A curious collection of writings about cats, as the self-acknowledged Dirty Old Man of American letters celebrates his feline affinities and affection.
Not nearly as substantial, provocative, or even interesting as this year’s other posthumous Bukowski collection, On Writing, this slim volume features poems and prose pieces—mainly distinguished by the length and formatting—that focus on, feature, or merely mention cats. “I / dislike cute cat / poems / but I’ve written one / anyhow,” writes the author in “My Cat, the Writer.” Though Bukowski didn’t care much for most of humanity, he did like cats a lot. Why? Because as the title of one poem puts it, “A Cat Is a Cat Is a Cat Is a Cat.” The autobiographical pieces reveal that he shared his home with as many as a half-dozen cats at a time and that these cats would bite him, sleep with him (and wake him early), urinate on him, and fight with other cats. Mainly, they were indifferent to him, even his flatulence, and he greatly admired their lack of neediness and their self-possession. “If you’re feeling bad,” he writes, “you just look at the cats, you’ll feel better, because they know that everything is, just as it is. There’s nothing to get excited about. They just know. They’re saviors. The more cats you have, the longer you live.” Bukowski called them his teachers, and he clearly identified with them, especially the bedraggled and stray ones. Of a cat at the vet, somehow walking again after being run over by a car, he writes, “this cat is me. He came to the door starving to death. He knew right where to come. We’re both bums off the street.”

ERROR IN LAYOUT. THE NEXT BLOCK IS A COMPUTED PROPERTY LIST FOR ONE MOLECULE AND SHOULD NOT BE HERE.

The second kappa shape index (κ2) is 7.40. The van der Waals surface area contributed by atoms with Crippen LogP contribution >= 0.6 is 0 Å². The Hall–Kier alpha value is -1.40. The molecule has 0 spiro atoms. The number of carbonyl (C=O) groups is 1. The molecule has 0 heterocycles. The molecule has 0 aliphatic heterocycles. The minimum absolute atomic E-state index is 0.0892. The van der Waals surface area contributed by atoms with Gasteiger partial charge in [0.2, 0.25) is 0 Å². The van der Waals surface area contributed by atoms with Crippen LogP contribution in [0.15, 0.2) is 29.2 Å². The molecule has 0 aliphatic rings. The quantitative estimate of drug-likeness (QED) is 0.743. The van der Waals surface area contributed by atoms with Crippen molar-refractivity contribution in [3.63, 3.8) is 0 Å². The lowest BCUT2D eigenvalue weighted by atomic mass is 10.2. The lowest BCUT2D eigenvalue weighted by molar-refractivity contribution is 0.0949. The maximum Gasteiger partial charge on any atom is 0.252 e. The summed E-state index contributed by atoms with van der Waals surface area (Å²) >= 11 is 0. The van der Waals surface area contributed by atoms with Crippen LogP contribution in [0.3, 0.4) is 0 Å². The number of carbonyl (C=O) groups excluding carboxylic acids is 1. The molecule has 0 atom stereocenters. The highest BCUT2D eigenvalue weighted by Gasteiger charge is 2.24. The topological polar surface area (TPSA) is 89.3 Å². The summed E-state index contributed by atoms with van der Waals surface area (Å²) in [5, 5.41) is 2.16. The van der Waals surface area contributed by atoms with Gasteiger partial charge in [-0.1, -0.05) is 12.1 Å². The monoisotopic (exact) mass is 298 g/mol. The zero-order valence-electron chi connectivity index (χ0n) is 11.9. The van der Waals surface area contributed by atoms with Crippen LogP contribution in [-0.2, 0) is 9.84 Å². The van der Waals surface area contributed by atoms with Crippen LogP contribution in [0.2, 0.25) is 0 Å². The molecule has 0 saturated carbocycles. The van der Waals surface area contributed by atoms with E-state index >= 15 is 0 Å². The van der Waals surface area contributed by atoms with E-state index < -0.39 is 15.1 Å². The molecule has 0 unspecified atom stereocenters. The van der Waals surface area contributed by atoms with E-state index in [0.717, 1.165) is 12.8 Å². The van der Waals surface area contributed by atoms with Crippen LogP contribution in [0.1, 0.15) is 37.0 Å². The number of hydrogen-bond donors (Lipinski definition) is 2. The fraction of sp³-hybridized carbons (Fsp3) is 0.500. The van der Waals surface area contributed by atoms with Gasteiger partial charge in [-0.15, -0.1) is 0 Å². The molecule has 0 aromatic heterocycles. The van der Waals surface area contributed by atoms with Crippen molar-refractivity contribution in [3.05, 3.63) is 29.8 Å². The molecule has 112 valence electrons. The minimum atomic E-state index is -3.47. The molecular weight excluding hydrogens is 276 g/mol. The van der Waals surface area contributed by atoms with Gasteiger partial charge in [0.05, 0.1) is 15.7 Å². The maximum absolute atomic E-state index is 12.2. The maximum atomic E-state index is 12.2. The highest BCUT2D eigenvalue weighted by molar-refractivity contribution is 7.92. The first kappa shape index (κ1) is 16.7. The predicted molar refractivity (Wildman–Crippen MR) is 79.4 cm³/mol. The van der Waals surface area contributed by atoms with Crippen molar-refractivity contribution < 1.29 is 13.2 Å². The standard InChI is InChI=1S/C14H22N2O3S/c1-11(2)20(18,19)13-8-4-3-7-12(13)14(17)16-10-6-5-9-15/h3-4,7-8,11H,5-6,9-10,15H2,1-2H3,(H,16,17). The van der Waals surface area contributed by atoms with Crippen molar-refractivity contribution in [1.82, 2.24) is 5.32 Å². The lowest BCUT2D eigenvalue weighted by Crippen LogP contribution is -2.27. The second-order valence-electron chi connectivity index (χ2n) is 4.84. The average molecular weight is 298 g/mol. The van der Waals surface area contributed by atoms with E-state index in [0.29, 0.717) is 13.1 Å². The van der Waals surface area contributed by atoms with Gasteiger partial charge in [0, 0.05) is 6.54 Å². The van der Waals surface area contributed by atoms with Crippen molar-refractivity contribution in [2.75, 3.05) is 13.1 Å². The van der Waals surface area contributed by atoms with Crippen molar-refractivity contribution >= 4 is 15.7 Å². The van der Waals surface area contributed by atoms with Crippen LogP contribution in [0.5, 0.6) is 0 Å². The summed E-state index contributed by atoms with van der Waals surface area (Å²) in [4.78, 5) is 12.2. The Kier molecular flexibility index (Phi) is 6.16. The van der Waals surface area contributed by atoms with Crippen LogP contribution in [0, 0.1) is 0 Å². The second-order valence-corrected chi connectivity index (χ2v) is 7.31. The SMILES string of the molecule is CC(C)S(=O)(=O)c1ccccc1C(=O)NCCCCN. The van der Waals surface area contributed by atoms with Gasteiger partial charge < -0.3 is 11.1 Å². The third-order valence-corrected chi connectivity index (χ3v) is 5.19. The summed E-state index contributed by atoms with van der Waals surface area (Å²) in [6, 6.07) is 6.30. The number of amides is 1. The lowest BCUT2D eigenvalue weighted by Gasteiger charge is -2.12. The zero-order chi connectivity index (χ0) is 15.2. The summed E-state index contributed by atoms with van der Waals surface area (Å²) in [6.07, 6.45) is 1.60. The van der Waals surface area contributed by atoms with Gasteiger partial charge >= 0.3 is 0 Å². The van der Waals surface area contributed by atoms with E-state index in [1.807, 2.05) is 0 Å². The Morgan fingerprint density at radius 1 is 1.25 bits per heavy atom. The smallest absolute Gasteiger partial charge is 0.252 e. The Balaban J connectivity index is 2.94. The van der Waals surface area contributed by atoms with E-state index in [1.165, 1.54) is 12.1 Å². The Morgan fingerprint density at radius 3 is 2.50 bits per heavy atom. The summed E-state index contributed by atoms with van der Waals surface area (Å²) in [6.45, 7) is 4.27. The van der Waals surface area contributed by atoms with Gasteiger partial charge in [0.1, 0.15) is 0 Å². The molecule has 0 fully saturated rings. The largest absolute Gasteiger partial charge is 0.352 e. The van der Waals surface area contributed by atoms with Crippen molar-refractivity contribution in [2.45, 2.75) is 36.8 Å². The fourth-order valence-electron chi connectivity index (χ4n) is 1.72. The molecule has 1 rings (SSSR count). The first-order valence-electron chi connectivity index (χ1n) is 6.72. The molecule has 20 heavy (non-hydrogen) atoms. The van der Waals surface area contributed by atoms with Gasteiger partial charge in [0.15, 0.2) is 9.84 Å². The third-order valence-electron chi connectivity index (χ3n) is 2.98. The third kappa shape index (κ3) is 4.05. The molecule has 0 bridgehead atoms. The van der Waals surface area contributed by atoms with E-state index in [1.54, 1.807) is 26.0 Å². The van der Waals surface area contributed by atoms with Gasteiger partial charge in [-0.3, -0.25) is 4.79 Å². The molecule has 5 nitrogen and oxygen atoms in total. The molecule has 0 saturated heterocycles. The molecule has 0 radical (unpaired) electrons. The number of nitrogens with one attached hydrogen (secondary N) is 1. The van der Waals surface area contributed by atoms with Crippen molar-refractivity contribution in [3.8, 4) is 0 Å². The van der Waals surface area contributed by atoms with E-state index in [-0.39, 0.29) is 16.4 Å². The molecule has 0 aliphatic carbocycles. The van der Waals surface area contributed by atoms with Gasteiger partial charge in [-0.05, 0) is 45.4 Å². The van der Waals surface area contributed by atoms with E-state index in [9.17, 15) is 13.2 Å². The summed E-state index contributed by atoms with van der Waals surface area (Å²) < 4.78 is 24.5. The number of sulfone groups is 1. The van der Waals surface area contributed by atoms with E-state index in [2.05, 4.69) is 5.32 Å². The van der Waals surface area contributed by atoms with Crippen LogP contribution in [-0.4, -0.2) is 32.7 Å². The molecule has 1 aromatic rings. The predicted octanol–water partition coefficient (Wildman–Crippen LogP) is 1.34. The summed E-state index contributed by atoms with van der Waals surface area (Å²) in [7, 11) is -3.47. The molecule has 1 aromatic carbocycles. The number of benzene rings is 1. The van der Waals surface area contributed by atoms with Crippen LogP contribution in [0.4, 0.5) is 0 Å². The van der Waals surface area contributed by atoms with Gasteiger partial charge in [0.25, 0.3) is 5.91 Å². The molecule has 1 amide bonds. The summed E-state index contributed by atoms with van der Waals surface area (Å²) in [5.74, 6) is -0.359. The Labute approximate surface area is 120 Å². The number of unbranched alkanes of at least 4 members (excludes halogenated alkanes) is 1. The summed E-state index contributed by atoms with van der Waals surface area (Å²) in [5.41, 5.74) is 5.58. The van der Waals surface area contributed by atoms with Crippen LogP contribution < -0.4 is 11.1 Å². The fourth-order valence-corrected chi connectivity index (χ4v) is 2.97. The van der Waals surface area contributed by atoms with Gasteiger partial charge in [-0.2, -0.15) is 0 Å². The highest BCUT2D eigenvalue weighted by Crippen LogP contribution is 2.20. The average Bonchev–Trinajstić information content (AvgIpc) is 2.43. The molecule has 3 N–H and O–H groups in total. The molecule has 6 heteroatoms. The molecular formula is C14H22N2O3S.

Cat lovers won’t confuse the author’s verse with T.S. Eliot’s, and Bukowski fans will find this of marginal significance.